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Tomgram: Frida Berrigan, 64 Years Too Late and Not a Moment Too Soon
As another August 6th approaches, let me tell you a little story about Hiroshima and me:
As a young man, I was probably not completely atypical in having the Bomb (the 1950s was a great time for capitalizing what was important) on my brain, and not just while I was ducking under my school desk as sirens howled their nuclear warnings outside....I was invited by Japanese publishers to visit their country....The trip to the Hiroshima Peace Memorial Museum with its caramelized children's lunchbox and permanently imprinted human shadows was, to say the least, unspeakably horrifying. In fact, it left me literally speechless, so much so that, although I returned to New York babbling about Japan, I found, for a long time, I couldn't talk about what I had seen in Hiroshima.
For the Sixty-Fourth Time: No More Nuclear War
Reflections on Hiroshima and Nagasaki in Our World
By Frida Berrigan
I can't help myself. I still think it's worth bringing up, even for the 64th time. I'm talking, of course, about the atomic obliteration, at the end of a terrible, world-rending war, of two Japanese cities, Hiroshima and Nagasaki, on August 6 and 9, 1945, whose anniversaries -- if that's even the appropriate word for it -- are once again upon us.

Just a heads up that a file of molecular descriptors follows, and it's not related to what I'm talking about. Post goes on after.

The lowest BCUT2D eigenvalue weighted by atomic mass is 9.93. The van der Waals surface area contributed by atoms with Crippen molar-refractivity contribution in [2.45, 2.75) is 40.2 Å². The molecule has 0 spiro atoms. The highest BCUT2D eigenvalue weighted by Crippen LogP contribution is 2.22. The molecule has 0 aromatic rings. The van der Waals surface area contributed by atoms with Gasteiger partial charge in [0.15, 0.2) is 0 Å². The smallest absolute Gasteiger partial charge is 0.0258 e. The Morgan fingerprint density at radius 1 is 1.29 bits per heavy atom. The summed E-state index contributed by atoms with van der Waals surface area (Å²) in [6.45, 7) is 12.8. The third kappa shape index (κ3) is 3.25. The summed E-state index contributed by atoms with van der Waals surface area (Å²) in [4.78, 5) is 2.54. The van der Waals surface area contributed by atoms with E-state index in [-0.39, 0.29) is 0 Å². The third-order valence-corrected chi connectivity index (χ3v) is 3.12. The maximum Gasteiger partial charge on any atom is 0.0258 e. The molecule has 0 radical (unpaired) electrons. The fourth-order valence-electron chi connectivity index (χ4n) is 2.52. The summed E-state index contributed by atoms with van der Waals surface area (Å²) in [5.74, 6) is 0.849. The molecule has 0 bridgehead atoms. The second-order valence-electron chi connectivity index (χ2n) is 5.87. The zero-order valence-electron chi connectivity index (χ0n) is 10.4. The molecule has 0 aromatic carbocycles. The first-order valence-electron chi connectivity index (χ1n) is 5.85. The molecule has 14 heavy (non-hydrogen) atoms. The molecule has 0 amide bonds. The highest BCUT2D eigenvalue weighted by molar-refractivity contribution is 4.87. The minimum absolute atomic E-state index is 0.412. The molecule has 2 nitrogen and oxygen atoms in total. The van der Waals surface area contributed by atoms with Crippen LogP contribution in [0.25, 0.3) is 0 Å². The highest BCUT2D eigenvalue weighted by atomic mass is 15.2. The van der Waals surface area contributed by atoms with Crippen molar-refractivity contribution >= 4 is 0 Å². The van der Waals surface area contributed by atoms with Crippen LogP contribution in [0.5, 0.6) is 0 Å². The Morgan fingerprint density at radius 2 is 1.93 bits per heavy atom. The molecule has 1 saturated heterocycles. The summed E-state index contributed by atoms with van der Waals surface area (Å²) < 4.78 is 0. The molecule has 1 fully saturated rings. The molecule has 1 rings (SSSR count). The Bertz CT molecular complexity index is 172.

In this, at least, I know I'm not a typical American: Hiroshima and Nagasaki still seem all too real to me. As the child of anti-nuclear activists, I was raised to pay attention to two significant dates in American history -- the day when the Enola Gay, a B-29 Superfortress bomber named after the pilot's mother, dropped Little Boy, a five-ton uranium explosion bomb, on Hiroshima; and the moment, three days later, when another plane, jokingly named Bock's Car (after the plane's original pilot), dropped Fat Man (a moniker supposedly given it in honor of former British Prime Minister Winston Churchill), a more complex plutonium implosion bomb, on Nagasaki. Read more.